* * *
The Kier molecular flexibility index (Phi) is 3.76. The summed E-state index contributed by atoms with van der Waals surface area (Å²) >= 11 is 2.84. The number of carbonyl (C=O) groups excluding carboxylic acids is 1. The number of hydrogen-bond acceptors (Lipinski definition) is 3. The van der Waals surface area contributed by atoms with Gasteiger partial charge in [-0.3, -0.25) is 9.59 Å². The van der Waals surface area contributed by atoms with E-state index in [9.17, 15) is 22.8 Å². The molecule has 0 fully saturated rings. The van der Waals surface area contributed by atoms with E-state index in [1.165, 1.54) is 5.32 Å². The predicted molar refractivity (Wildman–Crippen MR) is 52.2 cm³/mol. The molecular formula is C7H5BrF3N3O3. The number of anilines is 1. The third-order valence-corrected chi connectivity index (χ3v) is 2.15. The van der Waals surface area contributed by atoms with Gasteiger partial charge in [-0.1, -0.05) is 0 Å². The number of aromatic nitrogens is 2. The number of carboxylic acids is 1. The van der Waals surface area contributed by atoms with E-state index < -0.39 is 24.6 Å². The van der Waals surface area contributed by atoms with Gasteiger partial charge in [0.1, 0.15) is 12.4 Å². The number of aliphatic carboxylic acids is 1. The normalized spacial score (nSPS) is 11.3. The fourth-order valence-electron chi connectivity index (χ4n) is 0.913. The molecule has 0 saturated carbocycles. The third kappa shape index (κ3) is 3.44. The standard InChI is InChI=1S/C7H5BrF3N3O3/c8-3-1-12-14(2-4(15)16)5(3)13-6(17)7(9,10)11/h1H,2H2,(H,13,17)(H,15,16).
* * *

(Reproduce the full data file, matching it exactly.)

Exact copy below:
The Kier molecular flexibility index (Phi) is 3.76. The summed E-state index contributed by atoms with van der Waals surface area (Å²) >= 11 is 2.84. The number of carbonyl (C=O) groups excluding carboxylic acids is 1. The number of hydrogen-bond acceptors (Lipinski definition) is 3. The van der Waals surface area contributed by atoms with Gasteiger partial charge in [-0.3, -0.25) is 9.59 Å². The van der Waals surface area contributed by atoms with E-state index in [9.17, 15) is 22.8 Å². The molecule has 0 fully saturated rings. The van der Waals surface area contributed by atoms with E-state index in [1.165, 1.54) is 5.32 Å². The predicted molar refractivity (Wildman–Crippen MR) is 52.2 cm³/mol. The molecular formula is C7H5BrF3N3O3. The number of anilines is 1. The third-order valence-corrected chi connectivity index (χ3v) is 2.15. The van der Waals surface area contributed by atoms with Gasteiger partial charge in [-0.1, -0.05) is 0 Å². The number of aromatic nitrogens is 2. The number of carboxylic acids is 1. The van der Waals surface area contributed by atoms with E-state index < -0.39 is 24.6 Å². The van der Waals surface area contributed by atoms with Gasteiger partial charge in [0.1, 0.15) is 12.4 Å². The number of aliphatic carboxylic acids is 1. The normalized spacial score (nSPS) is 11.3. The fourth-order valence-electron chi connectivity index (χ4n) is 0.913. The molecule has 0 saturated carbocycles. The third kappa shape index (κ3) is 3.44. The standard InChI is InChI=1S/C7H5BrF3N3O3/c8-3-1-12-14(2-4(15)16)5(3)13-6(17)7(9,10)11/h1H,2H2,(H,13,17)(H,15,16).